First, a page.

Gods Are In The Details

Painter Cy Twombly -- who lives mostly in Italy--fingered the tubes of paint on the worktable of his temporary studio in Lexington, Va. "I get them from Wal-Mart," he said. "I love Wal-Mart. It's the cultural center of the South." Twombly, 66, wasn't being patronizing. He was born here, where his father was once athletic director at Washington & Lee University. Although he has three Italian residences (in Rome, Bassano and Gaeta), he's bought a house in Lexington. "The town is quite sophisticated," says Twombly, a tall, shambling man who looks more like a professor of literature than heir to the abstract-expressionist styles of Pollock and de Kooning. "Not your average Southern hick town. But it has that, too, which is fun."

More than mere fun is Twombly's elegant retrospective exhibition at New York's Museum of Modern Art. (The show runs through Jan. 10, then travels to Houston, Los Angeles and Berlin.) For all its look of chance, Twombly's work is fearlessly composed and passionately colored. The best of his paintings--such as "The Triumph of Galatea" (1961)--are like vast desert dunes with scattered flowers growing in them. But the dunes are cut into perfect rectangles and the flower seeds have been delicately sown by dreams.

The young Twombly moved to New York in 1950. He made friends with Jasper Johns and Robert Rauschenberg, attended the Art Students League, the progressive Black Mountain College in North Carolina and traveled to North Africa and Europe. One taste of Italy was enough, and he moved there in 1957. (Contrary to art-world myth, Twombly is no expatriate. He returns to the United States regularly.)

Twombly was a nonfigurative artist from the outset. His early work was evoked by poet/critic Frank O'Hara: "A bird seems to have passed through the impasto with cream-colored screams and bitter claw-marks." Twombly evolved to surfaces redolent with allusions to graffiti--not the American aerosol variety but a more nostalgic, European sort evoking chance marks built up over centuries on old Roman walls. In the early 1960s, Twombly's ability to walk a fine, wiggly line along the edge of whimsical lyricism--at the risk of falling into bombastic silliness--was at its peak. The white-on-gray "chalkboard paintings" of the 1960s and 1970s might be surer, but they're also colder. Twombly regrouped in the late '80s and is now painting about as well as ever. Clots of color in "The Four Seasons: Autumn" (1993-94) resemble both flowers and bruises, and the near-empty spaces are wonderfully crisp.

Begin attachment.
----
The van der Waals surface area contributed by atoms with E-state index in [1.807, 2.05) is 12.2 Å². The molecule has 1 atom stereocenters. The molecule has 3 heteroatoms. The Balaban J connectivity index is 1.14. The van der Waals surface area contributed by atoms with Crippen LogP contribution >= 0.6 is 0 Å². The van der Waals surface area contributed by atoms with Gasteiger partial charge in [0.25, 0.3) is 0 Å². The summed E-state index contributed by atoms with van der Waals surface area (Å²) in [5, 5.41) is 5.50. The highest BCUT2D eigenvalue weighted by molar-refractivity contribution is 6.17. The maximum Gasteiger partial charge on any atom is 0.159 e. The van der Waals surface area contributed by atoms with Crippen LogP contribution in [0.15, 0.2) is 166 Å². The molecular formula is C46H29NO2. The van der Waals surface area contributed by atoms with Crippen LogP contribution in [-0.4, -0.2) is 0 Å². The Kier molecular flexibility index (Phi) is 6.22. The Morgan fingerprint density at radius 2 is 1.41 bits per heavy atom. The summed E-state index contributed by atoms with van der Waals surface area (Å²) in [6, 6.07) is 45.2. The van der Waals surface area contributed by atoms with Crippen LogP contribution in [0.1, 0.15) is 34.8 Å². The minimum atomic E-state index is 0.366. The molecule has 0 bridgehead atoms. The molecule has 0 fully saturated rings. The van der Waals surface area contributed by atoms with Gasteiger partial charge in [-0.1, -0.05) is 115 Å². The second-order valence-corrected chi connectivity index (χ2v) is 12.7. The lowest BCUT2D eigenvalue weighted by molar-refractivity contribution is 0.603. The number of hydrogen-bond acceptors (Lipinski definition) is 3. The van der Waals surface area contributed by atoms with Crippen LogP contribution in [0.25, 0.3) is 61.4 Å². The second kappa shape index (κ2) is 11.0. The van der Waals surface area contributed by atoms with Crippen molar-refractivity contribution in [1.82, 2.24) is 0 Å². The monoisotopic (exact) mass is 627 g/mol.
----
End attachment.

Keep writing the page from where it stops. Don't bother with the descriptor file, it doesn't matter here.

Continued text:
Many viewers have difficulty with Twombly's paintings because they don't see much obvious, conventional skill in them. That his pictures have sold recently for more than $2 million only exacerbates the puzzlement: Twombly was the whipping boy in a recent assault on contemporary art by TV's "60 Minutes." (The exhibition's curator, Kirk Varnedoe, entitles his essay in MoMA's bulletin, "Your Kid Could Not Do This.") But for hipper viewers, his pictures are almost too precious, too rife with quotes from poetry and the names of Greek gods.

Twombly comes, however, from an older order of artist: the gentle and cultured talent whose work unashamedly addresses itself to our more refined sensibilities. He recalled a woman coming to see a painting he was working on in Lexington. "She started weeping," he said. "I tried to pretend I didn't see her, but she had some kind of reaction to something." Then he modestly added, "Maybe she had spring fever." Perhaps, but even in a field of ragweed, your kid couldn't have accomplished that.